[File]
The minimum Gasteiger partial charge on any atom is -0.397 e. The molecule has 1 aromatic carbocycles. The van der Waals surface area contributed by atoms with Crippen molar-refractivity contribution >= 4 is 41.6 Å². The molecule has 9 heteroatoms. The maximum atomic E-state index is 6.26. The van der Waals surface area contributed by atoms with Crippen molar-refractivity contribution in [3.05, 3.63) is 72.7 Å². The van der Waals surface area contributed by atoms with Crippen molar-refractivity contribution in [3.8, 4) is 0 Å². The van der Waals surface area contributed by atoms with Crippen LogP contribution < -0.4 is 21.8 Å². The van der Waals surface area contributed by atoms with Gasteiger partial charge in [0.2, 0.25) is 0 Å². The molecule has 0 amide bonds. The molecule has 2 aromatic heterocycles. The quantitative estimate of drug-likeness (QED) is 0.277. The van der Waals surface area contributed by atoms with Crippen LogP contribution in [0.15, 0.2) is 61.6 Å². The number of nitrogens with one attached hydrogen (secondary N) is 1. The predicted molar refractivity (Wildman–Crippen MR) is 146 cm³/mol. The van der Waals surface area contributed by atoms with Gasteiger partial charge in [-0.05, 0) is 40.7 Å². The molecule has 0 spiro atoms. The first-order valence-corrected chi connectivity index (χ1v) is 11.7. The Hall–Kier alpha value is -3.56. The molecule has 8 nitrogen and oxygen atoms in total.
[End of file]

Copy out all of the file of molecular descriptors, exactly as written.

The minimum Gasteiger partial charge on any atom is -0.397 e. The molecule has 1 aromatic carbocycles. The van der Waals surface area contributed by atoms with Crippen molar-refractivity contribution >= 4 is 41.6 Å². The molecule has 9 heteroatoms. The maximum atomic E-state index is 6.26. The van der Waals surface area contributed by atoms with Crippen molar-refractivity contribution in [3.05, 3.63) is 72.7 Å². The van der Waals surface area contributed by atoms with Crippen molar-refractivity contribution in [3.8, 4) is 0 Å². The van der Waals surface area contributed by atoms with Crippen LogP contribution < -0.4 is 21.8 Å². The van der Waals surface area contributed by atoms with Gasteiger partial charge in [0.2, 0.25) is 0 Å². The molecule has 0 amide bonds. The molecule has 2 aromatic heterocycles. The quantitative estimate of drug-likeness (QED) is 0.277. The van der Waals surface area contributed by atoms with Crippen LogP contribution in [0.15, 0.2) is 61.6 Å². The number of nitrogens with one attached hydrogen (secondary N) is 1. The predicted molar refractivity (Wildman–Crippen MR) is 146 cm³/mol. The van der Waals surface area contributed by atoms with Gasteiger partial charge in [-0.05, 0) is 40.7 Å². The molecule has 0 spiro atoms. The first-order valence-corrected chi connectivity index (χ1v) is 11.7. The Hall–Kier alpha value is -3.56. The molecule has 8 nitrogen and oxygen atoms in total.